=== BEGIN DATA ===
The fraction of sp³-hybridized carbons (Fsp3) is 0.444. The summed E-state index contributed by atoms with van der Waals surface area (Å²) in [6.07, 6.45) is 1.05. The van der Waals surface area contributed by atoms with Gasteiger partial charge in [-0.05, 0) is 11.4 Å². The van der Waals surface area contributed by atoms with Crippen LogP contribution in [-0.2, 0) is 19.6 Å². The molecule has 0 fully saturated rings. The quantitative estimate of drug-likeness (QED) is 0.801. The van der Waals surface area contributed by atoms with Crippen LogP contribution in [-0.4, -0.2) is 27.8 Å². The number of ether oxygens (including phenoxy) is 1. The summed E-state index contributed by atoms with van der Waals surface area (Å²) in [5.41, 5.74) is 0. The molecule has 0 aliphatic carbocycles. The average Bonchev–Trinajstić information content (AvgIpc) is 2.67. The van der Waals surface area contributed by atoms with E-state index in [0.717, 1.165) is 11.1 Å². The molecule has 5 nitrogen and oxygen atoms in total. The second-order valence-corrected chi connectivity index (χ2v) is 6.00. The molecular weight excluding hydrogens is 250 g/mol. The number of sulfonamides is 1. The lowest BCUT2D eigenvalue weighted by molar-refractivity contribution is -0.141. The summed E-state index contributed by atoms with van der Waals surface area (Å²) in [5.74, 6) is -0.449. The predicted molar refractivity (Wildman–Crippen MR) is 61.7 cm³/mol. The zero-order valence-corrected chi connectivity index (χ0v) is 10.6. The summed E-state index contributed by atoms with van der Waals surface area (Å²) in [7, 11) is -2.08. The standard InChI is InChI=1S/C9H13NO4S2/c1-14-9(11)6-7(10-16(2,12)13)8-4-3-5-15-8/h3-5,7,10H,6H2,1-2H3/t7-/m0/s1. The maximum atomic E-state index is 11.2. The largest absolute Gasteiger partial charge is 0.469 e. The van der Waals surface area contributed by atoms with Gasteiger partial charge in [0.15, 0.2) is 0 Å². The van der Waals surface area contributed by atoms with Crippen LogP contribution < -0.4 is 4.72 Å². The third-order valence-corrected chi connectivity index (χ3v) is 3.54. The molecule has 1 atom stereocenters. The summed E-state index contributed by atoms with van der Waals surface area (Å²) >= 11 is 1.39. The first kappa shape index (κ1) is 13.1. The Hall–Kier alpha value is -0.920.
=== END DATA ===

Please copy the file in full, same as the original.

The fraction of sp³-hybridized carbons (Fsp3) is 0.444. The summed E-state index contributed by atoms with van der Waals surface area (Å²) in [6.07, 6.45) is 1.05. The van der Waals surface area contributed by atoms with Gasteiger partial charge in [-0.05, 0) is 11.4 Å². The van der Waals surface area contributed by atoms with Crippen LogP contribution in [-0.2, 0) is 19.6 Å². The molecule has 0 fully saturated rings. The quantitative estimate of drug-likeness (QED) is 0.801. The van der Waals surface area contributed by atoms with Crippen LogP contribution in [-0.4, -0.2) is 27.8 Å². The number of ether oxygens (including phenoxy) is 1. The summed E-state index contributed by atoms with van der Waals surface area (Å²) in [5.41, 5.74) is 0. The molecule has 0 aliphatic carbocycles. The average Bonchev–Trinajstić information content (AvgIpc) is 2.67. The van der Waals surface area contributed by atoms with E-state index in [0.717, 1.165) is 11.1 Å². The molecule has 5 nitrogen and oxygen atoms in total. The second-order valence-corrected chi connectivity index (χ2v) is 6.00. The molecular weight excluding hydrogens is 250 g/mol. The number of sulfonamides is 1. The lowest BCUT2D eigenvalue weighted by molar-refractivity contribution is -0.141. The summed E-state index contributed by atoms with van der Waals surface area (Å²) in [5.74, 6) is -0.449. The predicted molar refractivity (Wildman–Crippen MR) is 61.7 cm³/mol. The zero-order valence-corrected chi connectivity index (χ0v) is 10.6. The summed E-state index contributed by atoms with van der Waals surface area (Å²) in [7, 11) is -2.08. The standard InChI is InChI=1S/C9H13NO4S2/c1-14-9(11)6-7(10-16(2,12)13)8-4-3-5-15-8/h3-5,7,10H,6H2,1-2H3/t7-/m0/s1. The maximum atomic E-state index is 11.2. The largest absolute Gasteiger partial charge is 0.469 e. The van der Waals surface area contributed by atoms with Gasteiger partial charge in [0.15, 0.2) is 0 Å². The van der Waals surface area contributed by atoms with Crippen LogP contribution < -0.4 is 4.72 Å². The third-order valence-corrected chi connectivity index (χ3v) is 3.54. The molecule has 1 atom stereocenters. The summed E-state index contributed by atoms with van der Waals surface area (Å²) >= 11 is 1.39. The first kappa shape index (κ1) is 13.1. The Hall–Kier alpha value is -0.920.